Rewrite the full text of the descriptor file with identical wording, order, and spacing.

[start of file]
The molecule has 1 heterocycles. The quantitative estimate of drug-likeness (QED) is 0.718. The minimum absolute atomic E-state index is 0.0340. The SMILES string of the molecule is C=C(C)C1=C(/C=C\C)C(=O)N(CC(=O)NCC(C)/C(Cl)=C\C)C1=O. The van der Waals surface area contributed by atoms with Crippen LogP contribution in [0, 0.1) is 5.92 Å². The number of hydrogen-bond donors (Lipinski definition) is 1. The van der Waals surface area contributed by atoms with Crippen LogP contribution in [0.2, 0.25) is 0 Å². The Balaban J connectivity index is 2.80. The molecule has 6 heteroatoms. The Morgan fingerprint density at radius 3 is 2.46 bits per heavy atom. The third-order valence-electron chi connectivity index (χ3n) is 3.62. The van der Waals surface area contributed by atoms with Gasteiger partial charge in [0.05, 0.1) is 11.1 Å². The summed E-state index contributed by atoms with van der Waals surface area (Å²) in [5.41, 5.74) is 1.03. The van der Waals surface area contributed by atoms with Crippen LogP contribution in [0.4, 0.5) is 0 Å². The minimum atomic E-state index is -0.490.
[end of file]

The molecule has 1 heterocycles. The quantitative estimate of drug-likeness (QED) is 0.718. The minimum absolute atomic E-state index is 0.0340. The SMILES string of the molecule is C=C(C)C1=C(/C=C\C)C(=O)N(CC(=O)NCC(C)/C(Cl)=C\C)C1=O. The van der Waals surface area contributed by atoms with Crippen LogP contribution in [0, 0.1) is 5.92 Å². The number of hydrogen-bond donors (Lipinski definition) is 1. The van der Waals surface area contributed by atoms with Crippen LogP contribution in [0.2, 0.25) is 0 Å². The Balaban J connectivity index is 2.80. The molecule has 6 heteroatoms. The Morgan fingerprint density at radius 3 is 2.46 bits per heavy atom. The third-order valence-electron chi connectivity index (χ3n) is 3.62. The van der Waals surface area contributed by atoms with Gasteiger partial charge in [0.05, 0.1) is 11.1 Å². The summed E-state index contributed by atoms with van der Waals surface area (Å²) in [5.41, 5.74) is 1.03. The van der Waals surface area contributed by atoms with Crippen LogP contribution in [0.4, 0.5) is 0 Å². The minimum atomic E-state index is -0.490.